One of the most popular panels at Malice Domestic is that of Luci Hansson Zahray, The Poison Lady. (Although there are men at this conference, women far outnumber them.) Except for this past year because of a scheduling conflict, I have gone to every one of her panels since 2007 and always learn something new. She's incredibly knowledgeable about poisons and even brings samples to show - not share. She's a delightful speaker and quite funny, and very good about answering questions. If she can't take all of them in the time allotted at the end of her panel, you can find her in the hospitality room willing to talk to you and answer your questions there. She helped me decide on one poison when she told me how to give it to the victim and how long it would take to work. Another time I emailed her with a question and within a day or two, she got back to me with an answer.


I also have three books on poisonous plants nd three more books on all kinds of poisons. My favorite is Book of Poisons; A Guide for Writers by Serita Stevens and Anne Bannon. I also use a few chapters in Murder and Mayhem by D.P. Lyle, M.D.. I might add that people who come to dinner and see these books, or if I bring one out to prove a point like poinsettias really aren't deadly poisonous, seem to get that look of wondering f it's safe to eat at my house. Maybe those who are picking through their salads aren't really wondering if it's safe to eat.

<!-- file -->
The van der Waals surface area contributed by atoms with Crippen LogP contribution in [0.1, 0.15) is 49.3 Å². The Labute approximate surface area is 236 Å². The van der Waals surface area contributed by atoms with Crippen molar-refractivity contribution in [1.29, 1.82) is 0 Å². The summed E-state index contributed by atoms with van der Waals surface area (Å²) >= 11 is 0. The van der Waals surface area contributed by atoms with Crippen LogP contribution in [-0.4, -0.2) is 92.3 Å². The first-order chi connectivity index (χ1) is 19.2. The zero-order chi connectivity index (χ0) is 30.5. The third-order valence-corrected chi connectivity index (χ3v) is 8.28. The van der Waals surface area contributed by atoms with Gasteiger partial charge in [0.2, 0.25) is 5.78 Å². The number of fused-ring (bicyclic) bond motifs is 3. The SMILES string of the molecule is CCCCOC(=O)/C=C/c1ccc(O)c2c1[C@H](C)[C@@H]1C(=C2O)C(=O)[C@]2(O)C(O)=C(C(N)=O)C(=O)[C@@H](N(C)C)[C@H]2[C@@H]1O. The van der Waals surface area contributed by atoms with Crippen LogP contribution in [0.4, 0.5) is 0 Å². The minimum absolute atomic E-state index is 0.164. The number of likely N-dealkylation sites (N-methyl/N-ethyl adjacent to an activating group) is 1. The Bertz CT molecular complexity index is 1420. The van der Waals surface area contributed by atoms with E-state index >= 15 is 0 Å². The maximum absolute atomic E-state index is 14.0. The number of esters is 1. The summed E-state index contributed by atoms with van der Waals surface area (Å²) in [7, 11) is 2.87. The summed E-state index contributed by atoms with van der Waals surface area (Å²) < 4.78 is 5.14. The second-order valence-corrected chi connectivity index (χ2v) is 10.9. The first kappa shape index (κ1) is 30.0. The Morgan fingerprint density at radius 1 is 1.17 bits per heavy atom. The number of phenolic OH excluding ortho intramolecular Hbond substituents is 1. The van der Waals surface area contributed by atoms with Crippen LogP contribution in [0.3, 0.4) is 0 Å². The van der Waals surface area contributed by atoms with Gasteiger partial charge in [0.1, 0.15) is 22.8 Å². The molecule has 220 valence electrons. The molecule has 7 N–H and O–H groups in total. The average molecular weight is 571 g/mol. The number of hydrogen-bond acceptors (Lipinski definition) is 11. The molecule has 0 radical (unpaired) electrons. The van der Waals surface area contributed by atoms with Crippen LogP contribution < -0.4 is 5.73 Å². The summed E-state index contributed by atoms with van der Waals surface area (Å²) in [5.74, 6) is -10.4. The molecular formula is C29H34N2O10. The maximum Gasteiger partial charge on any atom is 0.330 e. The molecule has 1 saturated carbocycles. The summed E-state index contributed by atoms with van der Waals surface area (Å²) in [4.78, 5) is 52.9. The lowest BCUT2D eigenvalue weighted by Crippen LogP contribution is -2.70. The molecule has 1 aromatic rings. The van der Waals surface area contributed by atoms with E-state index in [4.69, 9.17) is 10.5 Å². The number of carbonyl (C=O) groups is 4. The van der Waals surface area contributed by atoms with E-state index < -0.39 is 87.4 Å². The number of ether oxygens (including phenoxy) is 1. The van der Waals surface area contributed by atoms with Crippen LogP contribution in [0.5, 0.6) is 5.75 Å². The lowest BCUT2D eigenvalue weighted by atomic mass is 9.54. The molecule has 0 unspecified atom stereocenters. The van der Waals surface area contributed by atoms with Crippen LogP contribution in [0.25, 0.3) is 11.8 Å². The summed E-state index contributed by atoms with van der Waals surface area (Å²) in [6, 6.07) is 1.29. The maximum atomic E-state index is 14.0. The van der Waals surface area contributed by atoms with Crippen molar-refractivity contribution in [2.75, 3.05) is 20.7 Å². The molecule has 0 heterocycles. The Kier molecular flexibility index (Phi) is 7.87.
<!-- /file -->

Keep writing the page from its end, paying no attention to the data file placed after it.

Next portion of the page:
Recently I finished the first draft of Ladies of the Garden Club in which three members of the club have met their end by some sort of poisonous plants. It puts my protagonist, Catherine Jewell, under suspicion by some since she'd recently taught a workshop on poisonous plants with a tour of Elmwood Gardens, where she works, pointing out common poisonous plants. Out of a total of seven victims in my three books, four of them have been poisoned. Maybe that's why family and friends look a little nervous when they eat at my house.